Turmoil at CBER: Peter Marks grabs control of FDA's Office of Vaccines ahead of 2 key career leader departures
FDA’s top vaccine official Peter Marks is pulling the plug on a months-long transition for two top career vaccine officials who abruptly called it quits in late August.
Marion Gruber, director of the FDA’s Office of Vaccines Research & Review and 32-year veteran of the agency, her deputy director Phil Krause, announced their departures and then raised concerns with Covid-19 booster shots ahead of and during a recent Covid-19 booster vaccine advisory committee.
“It is important to allow both Marion and Phil to have time to transition before their departure after so many years with our Center,” Marks said in a memo to CBER staff on Monday morning. “Therefore, I want to let you know that beginning today, September 27, I will be assuming responsibilities as the Acting Office Director, and Marion will transition oversight and management of the activities of the office to me.”
The memo follows a hectic and at-times confusing few weeks where both Gruber, who said she was leaving in October, and Krause, who said he was leaving in November, announced their departures from FDA, then raised concerns with the booster shots in the Lancet, and questioned Pfizer’s data at the FDA’s vaccine advisory committee reviewing the boosters.
At the beginning of the Q&A session at the booster adcomm with Pfizer and the FDA, Gruber gave Krause the opportunity to question Pfizer on the statistical models used in a real-world study in Israel.
Krause claimed there was a discrepancy between the efficacy Pfizer reported using a specific model, which said efficacy after 8 months fell to 58% from 61%, but numbers calculated through a different mathematical process using cases per person-years resulted in 93% efficacy. These disparate figures, Krause said, came from the same number of cases in a study by California health care company Kaiser Permanente.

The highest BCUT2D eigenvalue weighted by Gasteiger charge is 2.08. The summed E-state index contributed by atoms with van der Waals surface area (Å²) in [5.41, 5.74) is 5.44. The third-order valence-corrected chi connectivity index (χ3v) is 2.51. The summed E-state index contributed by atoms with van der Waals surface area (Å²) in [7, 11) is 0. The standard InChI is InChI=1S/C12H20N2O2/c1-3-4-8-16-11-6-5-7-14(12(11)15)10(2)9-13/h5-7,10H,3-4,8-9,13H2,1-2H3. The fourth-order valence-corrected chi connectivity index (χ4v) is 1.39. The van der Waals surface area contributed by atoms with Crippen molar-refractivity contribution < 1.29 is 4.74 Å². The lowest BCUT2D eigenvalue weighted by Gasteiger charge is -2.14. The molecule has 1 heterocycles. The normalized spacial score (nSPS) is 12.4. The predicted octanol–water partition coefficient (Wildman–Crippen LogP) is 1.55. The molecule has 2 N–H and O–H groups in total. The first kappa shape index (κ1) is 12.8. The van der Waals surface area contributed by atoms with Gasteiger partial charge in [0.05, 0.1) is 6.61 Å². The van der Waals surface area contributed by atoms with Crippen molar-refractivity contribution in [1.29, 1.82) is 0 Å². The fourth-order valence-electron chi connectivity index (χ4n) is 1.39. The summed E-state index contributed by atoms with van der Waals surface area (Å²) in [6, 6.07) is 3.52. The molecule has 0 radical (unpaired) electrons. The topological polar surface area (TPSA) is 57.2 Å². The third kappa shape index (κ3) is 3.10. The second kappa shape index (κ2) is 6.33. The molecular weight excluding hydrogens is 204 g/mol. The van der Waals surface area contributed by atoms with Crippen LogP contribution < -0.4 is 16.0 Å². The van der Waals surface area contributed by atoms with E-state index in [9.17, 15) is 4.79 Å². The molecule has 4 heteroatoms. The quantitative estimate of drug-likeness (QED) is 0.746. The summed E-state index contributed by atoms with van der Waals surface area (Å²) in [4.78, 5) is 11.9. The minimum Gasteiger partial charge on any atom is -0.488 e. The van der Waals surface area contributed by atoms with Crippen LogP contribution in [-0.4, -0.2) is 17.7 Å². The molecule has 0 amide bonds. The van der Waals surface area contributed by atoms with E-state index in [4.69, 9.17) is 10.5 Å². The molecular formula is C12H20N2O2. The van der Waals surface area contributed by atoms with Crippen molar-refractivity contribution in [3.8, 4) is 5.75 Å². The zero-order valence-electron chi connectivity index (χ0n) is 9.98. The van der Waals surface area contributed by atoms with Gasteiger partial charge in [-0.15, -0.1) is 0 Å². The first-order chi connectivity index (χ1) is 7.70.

Two former FDA chief scientists — Jesse Goodman and Luciana Borio — raised concerns with the New York Times over Marks’ decision to name himself, with Goodman calling it, “extremely unusual and concerning.”
But other former senior officials have taken on additional roles as the FDA looks for a permanent replacement. Janet Woodcock was at one time head of both CDER and OND on an acting basis, before becoming acting commissioner, as the agency looked for a permanent OND leader.
BioCentury also reported Monday that two additional FDA vaccine reviewers quit their jobs as a result of Marks’ announcement. FDA media relations director Stephanie Caccomo did not respond to an Endpoints News request to verify those other two departures.
Paul Offit, a vaccine expert and member of the FDA adcomm that met to discuss the boosters, told Endpoints he thought Gruber and Krause are leaving because they didn’t like the way the booster process played out.
“They see their job as protecting the public from pharmaceutical companies’ products that may not have not been adequately tested and I think that’s what worries them about this,” Offit said.
Saad Omer, director of Yale’s institute for global health, added, “A lot of specialized expertise has been underutilized and that’s a problem.”